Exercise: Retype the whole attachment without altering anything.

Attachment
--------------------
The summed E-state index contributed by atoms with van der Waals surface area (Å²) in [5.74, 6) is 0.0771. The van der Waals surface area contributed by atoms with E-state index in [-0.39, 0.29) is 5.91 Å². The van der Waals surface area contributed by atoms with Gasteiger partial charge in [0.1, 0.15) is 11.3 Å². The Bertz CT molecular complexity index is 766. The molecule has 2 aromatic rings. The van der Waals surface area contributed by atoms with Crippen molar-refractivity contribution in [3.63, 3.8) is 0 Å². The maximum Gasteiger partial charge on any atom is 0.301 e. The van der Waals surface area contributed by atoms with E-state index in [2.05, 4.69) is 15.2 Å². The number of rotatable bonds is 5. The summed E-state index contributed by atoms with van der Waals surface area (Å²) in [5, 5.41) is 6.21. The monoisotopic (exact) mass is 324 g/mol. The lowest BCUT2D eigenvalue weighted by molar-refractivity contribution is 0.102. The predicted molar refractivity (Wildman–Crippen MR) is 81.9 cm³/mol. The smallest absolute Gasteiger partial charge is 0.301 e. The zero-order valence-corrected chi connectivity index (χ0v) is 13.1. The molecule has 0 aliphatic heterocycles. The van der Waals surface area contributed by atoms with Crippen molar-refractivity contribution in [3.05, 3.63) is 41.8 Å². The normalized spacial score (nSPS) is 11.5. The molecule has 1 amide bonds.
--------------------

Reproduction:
The summed E-state index contributed by atoms with van der Waals surface area (Å²) in [5.74, 6) is 0.0771. The van der Waals surface area contributed by atoms with E-state index in [-0.39, 0.29) is 5.91 Å². The van der Waals surface area contributed by atoms with Gasteiger partial charge in [0.1, 0.15) is 11.3 Å². The Bertz CT molecular complexity index is 766. The molecule has 2 aromatic rings. The van der Waals surface area contributed by atoms with Crippen molar-refractivity contribution in [3.63, 3.8) is 0 Å². The maximum Gasteiger partial charge on any atom is 0.301 e. The van der Waals surface area contributed by atoms with E-state index in [2.05, 4.69) is 15.2 Å². The number of rotatable bonds is 5. The summed E-state index contributed by atoms with van der Waals surface area (Å²) in [5, 5.41) is 6.21. The monoisotopic (exact) mass is 324 g/mol. The lowest BCUT2D eigenvalue weighted by molar-refractivity contribution is 0.102. The predicted molar refractivity (Wildman–Crippen MR) is 81.9 cm³/mol. The smallest absolute Gasteiger partial charge is 0.301 e. The zero-order valence-corrected chi connectivity index (χ0v) is 13.1. The molecule has 0 aliphatic heterocycles. The van der Waals surface area contributed by atoms with Crippen molar-refractivity contribution in [3.05, 3.63) is 41.8 Å². The normalized spacial score (nSPS) is 11.5. The molecule has 1 amide bonds.